Tippi Hedren Talks “Marnie” at 50, and More

Tinseltown Talks

By Nick Thomas

 

Released in the summer of 1964, “Marnie” wasn’t a typical Alfred Hitchcock thriller. While a

moderate success at the box office, the eponymous psychological mystery was panned by some

critics at the time.

 

“People didn’t understand the film when it first came out,” said Tippi Hedren, who starred

as Marnie, a disturbed woman, compulsive liar and thief, with a resolute distain for men.

“Something really bad happened in Marnie’s childhood. Critics look at ‘Marnie’ entirely

differently today, now that we understand more about how an early traumatic experience can

manifest itself later in adult life. The story was really ahead of its time.”

 

Hedren, who turned 84 in January, went to great lengths to prepare for the role. “I read the

novel the film was based on over and over, spoke with author Winston Graham, and consulted

psychologists and psychiatrists in order to understand the character.”

 

Although Hedren embraced the role, her cold, man-hating character had little interest in

embracing costar Sean Connery.

 

“The man was absolutely gorgeous!” said Hedren of Connery, who was fresh off the success of

his first James Bond role in “Dr. No.” “I asked Hitch how could I play a character who wasn’t

attracted to one of the sexiest men alive!”

 

His response, she says, was typical Hitchcock: “It’s called acting, my dear.”

Hedren’s acting skills were also evident in one scene where she appears to confidently gallop

across the countryside on horseback. In fact, she was perilously staged atop a 17-hands high

horse trotting on a large treadmill.

 

“It was horribly dangerous – a horse on a treadmill! If he had tripped, I would have gone flying

off,” said Hedren. “Hitchcock made me do such dangerous things, I’m amazed I’m still alive!”

The experience was reminiscent of Hedren’s previous movie, “The Birds,” a year earlier – her

debut in feature films, also directed by Hitchcock. In the final brutal bird attack scene, Hedren

was secured in a cage and mauled by ravens and gulls.

 

“All through production I was told that scene would be done with mechanical birds,” recalled

Hedren. “It was only on the morning of filming that the assistant director told me they would use

real animals. For five days, the bird handlers hurled the birds at me.”

 

Unlike Marnie whose life was shattered by an early trauma, Hedren’s Hollywood wildlife

encounters propelled her into animal activism, especially after seeing large cats in Africa while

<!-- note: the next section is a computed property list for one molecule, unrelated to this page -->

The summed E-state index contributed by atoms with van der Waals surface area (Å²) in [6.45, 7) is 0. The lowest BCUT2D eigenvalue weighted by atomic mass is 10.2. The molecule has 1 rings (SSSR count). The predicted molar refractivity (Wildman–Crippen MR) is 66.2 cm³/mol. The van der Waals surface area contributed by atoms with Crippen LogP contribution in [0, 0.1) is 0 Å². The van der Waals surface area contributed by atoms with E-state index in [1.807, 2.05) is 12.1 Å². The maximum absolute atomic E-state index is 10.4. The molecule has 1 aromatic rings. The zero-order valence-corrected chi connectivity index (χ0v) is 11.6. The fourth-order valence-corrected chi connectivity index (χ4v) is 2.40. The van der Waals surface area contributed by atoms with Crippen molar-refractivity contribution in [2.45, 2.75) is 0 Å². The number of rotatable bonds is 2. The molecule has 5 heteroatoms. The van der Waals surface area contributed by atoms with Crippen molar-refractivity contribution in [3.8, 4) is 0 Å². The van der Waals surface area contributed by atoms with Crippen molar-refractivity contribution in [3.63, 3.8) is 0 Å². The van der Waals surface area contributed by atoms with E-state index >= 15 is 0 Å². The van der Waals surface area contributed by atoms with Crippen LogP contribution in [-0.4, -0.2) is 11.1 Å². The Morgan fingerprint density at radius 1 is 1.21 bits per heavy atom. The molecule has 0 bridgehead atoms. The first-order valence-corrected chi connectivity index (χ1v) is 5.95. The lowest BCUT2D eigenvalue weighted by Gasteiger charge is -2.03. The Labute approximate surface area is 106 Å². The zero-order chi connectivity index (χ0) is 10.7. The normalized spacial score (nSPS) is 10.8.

filming “Satan’s Harvest” (1970).

 

She later founded The Roar Foundation and Shambala Reserve (www.shambala.org), a 72-acre

sanctuary in Acton, Calif., for large cats rescued from zoos, circuses, and private owners.

“I bought the land in 1972 and turned it over to the foundation. Today we have about 40 cats,”

said Hedren. “I live on the reserve and the fence is only three feet from my bedroom window so

I can look out and see tigers walk by! The roaring at night is absolutely thrilling. Visitors can

come to our summer sunset safari when the animals are awake and roaring. It’s an extraordinary

evening.”

 

However, running Shambala is expensive. “I have to raise $75,000 every month!”

In her role as activist, Hedren was also successful in lobbying Congress to pass a 2003 bill

ending the interstate traffic of large cats.

 

“Currently, there is another bill – The Big Cat and Public Safety Protection Act – in committee

in the House and Senate which will stop the breading of exotic cats for personal exploitation or

their sale as pets,” she explained. “I can’t imagine why any lawmaker would hesitate to get this

legislation passed.”

 

In addition to being ‘den mother” to her cat family, Hedren is matriarch of a well-known acting

clan. Daughter, Melanie Griffith, and granddaughter, Dakota Johnson, are successful actresses.

“On Mother’s Day, we all had dinner,” recalled Hedren. “As I looked around the table, I was so

proud of these beautiful and talented people.”

 

While gratified by her family and work with animals, Hedren remains proud of her work on

“Marnie.”

 

“I’m glad the story is more understood and appreciated today,” she said. ”It was a fascinating

role to delve into.”

 

Nick Thomas teaches at Auburn University at Montgomery, Ala., and has written features,

columns, and interviews for over 400 magazines and newspapers.

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